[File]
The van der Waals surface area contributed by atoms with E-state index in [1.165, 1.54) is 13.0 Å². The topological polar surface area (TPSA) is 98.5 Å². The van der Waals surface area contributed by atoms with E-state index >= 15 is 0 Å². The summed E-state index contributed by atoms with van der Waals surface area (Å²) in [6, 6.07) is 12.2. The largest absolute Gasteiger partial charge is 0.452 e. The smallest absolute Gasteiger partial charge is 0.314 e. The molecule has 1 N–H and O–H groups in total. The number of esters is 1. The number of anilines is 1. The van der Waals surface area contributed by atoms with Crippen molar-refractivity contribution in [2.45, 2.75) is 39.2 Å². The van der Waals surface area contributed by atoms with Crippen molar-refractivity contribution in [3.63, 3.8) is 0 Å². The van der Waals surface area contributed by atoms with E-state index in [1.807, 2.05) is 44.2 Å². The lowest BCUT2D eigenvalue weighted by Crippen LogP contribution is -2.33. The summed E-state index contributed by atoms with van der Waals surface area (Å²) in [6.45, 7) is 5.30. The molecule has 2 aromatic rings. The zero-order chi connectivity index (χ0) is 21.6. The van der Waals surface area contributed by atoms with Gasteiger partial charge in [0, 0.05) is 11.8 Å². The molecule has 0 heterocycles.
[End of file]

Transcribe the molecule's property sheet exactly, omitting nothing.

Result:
The van der Waals surface area contributed by atoms with E-state index in [1.165, 1.54) is 13.0 Å². The topological polar surface area (TPSA) is 98.5 Å². The van der Waals surface area contributed by atoms with E-state index >= 15 is 0 Å². The summed E-state index contributed by atoms with van der Waals surface area (Å²) in [6, 6.07) is 12.2. The largest absolute Gasteiger partial charge is 0.452 e. The smallest absolute Gasteiger partial charge is 0.314 e. The molecule has 1 N–H and O–H groups in total. The number of esters is 1. The number of anilines is 1. The van der Waals surface area contributed by atoms with Crippen molar-refractivity contribution in [2.45, 2.75) is 39.2 Å². The van der Waals surface area contributed by atoms with Crippen molar-refractivity contribution in [3.63, 3.8) is 0 Å². The van der Waals surface area contributed by atoms with E-state index in [1.807, 2.05) is 44.2 Å². The lowest BCUT2D eigenvalue weighted by Crippen LogP contribution is -2.33. The summed E-state index contributed by atoms with van der Waals surface area (Å²) in [6.45, 7) is 5.30. The molecule has 2 aromatic rings. The zero-order chi connectivity index (χ0) is 21.6. The van der Waals surface area contributed by atoms with Gasteiger partial charge in [0, 0.05) is 11.8 Å². The molecule has 0 heterocycles.